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Old 03-07-2004, 06:42 PM   #11
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The CaibSea special reef grade sand is of to large a grain size for a DSB, you may want to think about reducing the amount of sand in your tank. The proper size sand for a DSB that is marketed by CaribSea is AragaMax.
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Old 03-07-2004, 07:21 PM   #12
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Well im confused. I went with special reef grade based on info I got from carib-sea.

"1.25 - 1.95 mm diameter grain size. A revolution in reef-keeping! This is the one you’ve been reading about in all the hobbyist publications. This grade of aragonite is specifically engineered for plenum-type nitrate reducing beds or anywhere a deeper bed is called for."

http://www.carib-sea.com/Carib1.htm
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Old 03-07-2004, 07:34 PM   #13
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Quote:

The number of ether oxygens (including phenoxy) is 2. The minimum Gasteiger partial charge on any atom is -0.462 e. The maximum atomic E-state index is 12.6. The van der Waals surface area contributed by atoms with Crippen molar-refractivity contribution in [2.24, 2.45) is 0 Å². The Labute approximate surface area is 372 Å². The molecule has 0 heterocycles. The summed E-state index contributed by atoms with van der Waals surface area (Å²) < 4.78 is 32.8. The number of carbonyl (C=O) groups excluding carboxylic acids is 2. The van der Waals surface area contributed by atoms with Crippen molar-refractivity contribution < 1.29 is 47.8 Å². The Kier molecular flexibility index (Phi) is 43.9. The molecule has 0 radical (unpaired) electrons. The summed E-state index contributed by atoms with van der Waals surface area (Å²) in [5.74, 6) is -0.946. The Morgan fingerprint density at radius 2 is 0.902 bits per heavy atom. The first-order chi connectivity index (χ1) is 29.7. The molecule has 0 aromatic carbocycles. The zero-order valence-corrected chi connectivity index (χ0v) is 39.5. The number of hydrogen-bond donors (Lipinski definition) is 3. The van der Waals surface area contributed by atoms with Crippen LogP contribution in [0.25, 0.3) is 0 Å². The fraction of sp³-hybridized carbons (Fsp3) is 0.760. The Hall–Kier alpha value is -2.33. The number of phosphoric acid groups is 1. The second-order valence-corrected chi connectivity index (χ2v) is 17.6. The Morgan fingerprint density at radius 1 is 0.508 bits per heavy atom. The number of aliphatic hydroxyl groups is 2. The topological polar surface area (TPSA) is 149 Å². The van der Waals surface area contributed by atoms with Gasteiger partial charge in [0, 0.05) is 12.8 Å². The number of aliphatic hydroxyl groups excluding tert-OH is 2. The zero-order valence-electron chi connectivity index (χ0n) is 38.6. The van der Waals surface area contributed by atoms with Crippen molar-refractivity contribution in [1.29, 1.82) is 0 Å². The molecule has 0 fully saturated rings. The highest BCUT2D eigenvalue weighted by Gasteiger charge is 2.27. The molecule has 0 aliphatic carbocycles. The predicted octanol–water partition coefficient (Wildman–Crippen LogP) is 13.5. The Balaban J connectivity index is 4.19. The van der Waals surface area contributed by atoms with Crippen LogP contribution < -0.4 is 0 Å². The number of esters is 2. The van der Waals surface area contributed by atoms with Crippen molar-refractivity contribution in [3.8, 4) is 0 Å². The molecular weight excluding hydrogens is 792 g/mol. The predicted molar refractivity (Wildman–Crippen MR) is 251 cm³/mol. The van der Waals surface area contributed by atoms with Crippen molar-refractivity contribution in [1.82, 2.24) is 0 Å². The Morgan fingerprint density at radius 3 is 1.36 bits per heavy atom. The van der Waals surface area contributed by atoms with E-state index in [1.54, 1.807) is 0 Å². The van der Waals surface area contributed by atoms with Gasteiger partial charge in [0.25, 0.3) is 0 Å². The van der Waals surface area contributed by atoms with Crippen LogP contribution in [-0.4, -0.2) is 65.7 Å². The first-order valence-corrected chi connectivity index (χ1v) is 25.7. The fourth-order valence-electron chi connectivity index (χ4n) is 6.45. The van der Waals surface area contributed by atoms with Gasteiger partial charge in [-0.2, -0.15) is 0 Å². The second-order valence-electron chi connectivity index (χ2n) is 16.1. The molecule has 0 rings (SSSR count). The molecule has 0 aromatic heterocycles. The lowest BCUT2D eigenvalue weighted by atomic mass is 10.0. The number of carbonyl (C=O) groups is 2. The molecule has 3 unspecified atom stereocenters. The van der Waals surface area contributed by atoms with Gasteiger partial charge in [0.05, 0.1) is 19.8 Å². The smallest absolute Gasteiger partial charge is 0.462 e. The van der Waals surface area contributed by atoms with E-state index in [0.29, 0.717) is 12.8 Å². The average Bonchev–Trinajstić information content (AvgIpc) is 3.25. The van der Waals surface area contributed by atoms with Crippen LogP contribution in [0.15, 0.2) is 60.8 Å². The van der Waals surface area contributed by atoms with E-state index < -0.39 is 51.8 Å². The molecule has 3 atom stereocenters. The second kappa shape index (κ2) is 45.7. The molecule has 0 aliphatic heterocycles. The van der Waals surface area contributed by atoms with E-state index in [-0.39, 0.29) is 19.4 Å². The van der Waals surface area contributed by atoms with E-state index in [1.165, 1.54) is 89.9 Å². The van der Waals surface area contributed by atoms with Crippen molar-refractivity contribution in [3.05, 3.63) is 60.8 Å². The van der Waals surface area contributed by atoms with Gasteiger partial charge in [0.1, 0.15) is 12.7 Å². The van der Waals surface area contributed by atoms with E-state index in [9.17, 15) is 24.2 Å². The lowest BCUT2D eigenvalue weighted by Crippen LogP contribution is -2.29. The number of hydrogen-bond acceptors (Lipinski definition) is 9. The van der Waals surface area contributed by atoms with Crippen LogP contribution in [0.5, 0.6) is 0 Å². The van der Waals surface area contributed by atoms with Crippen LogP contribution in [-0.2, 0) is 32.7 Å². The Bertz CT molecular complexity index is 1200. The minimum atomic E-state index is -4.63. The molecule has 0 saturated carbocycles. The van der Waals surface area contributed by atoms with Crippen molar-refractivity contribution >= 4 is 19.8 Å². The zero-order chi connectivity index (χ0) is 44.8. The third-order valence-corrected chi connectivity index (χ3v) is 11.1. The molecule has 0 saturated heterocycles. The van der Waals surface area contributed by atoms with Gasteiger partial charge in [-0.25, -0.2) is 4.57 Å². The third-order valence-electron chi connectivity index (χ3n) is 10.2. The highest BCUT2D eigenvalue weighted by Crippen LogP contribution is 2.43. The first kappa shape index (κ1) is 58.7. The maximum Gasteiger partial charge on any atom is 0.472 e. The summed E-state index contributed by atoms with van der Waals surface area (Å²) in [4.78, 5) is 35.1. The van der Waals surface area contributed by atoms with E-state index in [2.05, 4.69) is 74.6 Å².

Originally Posted by [url=http://www.rshimek.com/reef/sediment.htm
Deep Sand Beds by Ron Shimeck[/url]]Making a sand bed is almost too easy. The most important part of the sand bed is, not surprisingly, the sand. While earlier I referred to "mud" and now I refer to "sand," I am not discussing two different materials. There is no scientific definition of "mud," however, those of us befuddled folks who spend part of our life working with marine sediments have a naming scale for the parts of the continuum of particles ranging from the very big ("boulders" = particles over 25.6 cm, about 10 inches, diameter) to the very small ("clay" = particles less than 0.004 mm, about 0.00016 inches). Nowhere in this scale is there a mention of that most desirable of substances, "mud." Generally, what a sediment-studying scientist would refer to as fine or very fine sands with smidgen of silt, most normal folks call mud. These are sediments whose particles generally range from about 1/16th mm (0.063mm) to about 1/8th mm (0.125 mm).
Quote:
Originally Posted by [url=http://www.rshimek.com/reef/sediment.htm
Deep Sand Beds by Ron Shimeck[/url]]Most sediment-dwelling organisms appear to have similar precise preferences. However, most will also live at least marginally well in mixed-sediments with sizes around their optima, and most sediment particle size optima seem to be in the range of 0.050 to 0.200. Consequently I suggest a range averaging about 0.125 as a good compromise. It isn't specifically the best for most infaunal species, but it will allow a diversity of species to live pretty well.
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